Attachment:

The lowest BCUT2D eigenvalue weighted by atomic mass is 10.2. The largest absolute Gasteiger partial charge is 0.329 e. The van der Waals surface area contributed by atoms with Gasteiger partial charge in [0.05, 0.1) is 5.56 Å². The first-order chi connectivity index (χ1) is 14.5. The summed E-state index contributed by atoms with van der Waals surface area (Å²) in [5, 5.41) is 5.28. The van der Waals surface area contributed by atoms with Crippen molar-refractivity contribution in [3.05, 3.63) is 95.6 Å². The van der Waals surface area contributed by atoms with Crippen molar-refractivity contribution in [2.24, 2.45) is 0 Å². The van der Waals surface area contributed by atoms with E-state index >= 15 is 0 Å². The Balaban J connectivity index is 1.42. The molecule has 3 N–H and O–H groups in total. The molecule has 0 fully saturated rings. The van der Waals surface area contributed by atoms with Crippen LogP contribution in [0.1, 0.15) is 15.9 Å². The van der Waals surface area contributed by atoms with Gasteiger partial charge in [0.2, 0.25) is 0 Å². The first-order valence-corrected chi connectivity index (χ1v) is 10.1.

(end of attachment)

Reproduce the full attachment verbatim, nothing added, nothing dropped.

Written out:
The lowest BCUT2D eigenvalue weighted by atomic mass is 10.2. The largest absolute Gasteiger partial charge is 0.329 e. The van der Waals surface area contributed by atoms with Gasteiger partial charge in [0.05, 0.1) is 5.56 Å². The first-order chi connectivity index (χ1) is 14.5. The summed E-state index contributed by atoms with van der Waals surface area (Å²) in [5, 5.41) is 5.28. The van der Waals surface area contributed by atoms with Crippen molar-refractivity contribution in [3.05, 3.63) is 95.6 Å². The van der Waals surface area contributed by atoms with Crippen molar-refractivity contribution in [2.24, 2.45) is 0 Å². The van der Waals surface area contributed by atoms with E-state index >= 15 is 0 Å². The Balaban J connectivity index is 1.42. The molecule has 3 N–H and O–H groups in total. The molecule has 0 fully saturated rings. The van der Waals surface area contributed by atoms with Crippen LogP contribution in [0.1, 0.15) is 15.9 Å². The van der Waals surface area contributed by atoms with Gasteiger partial charge in [0.2, 0.25) is 0 Å². The first-order valence-corrected chi connectivity index (χ1v) is 10.1.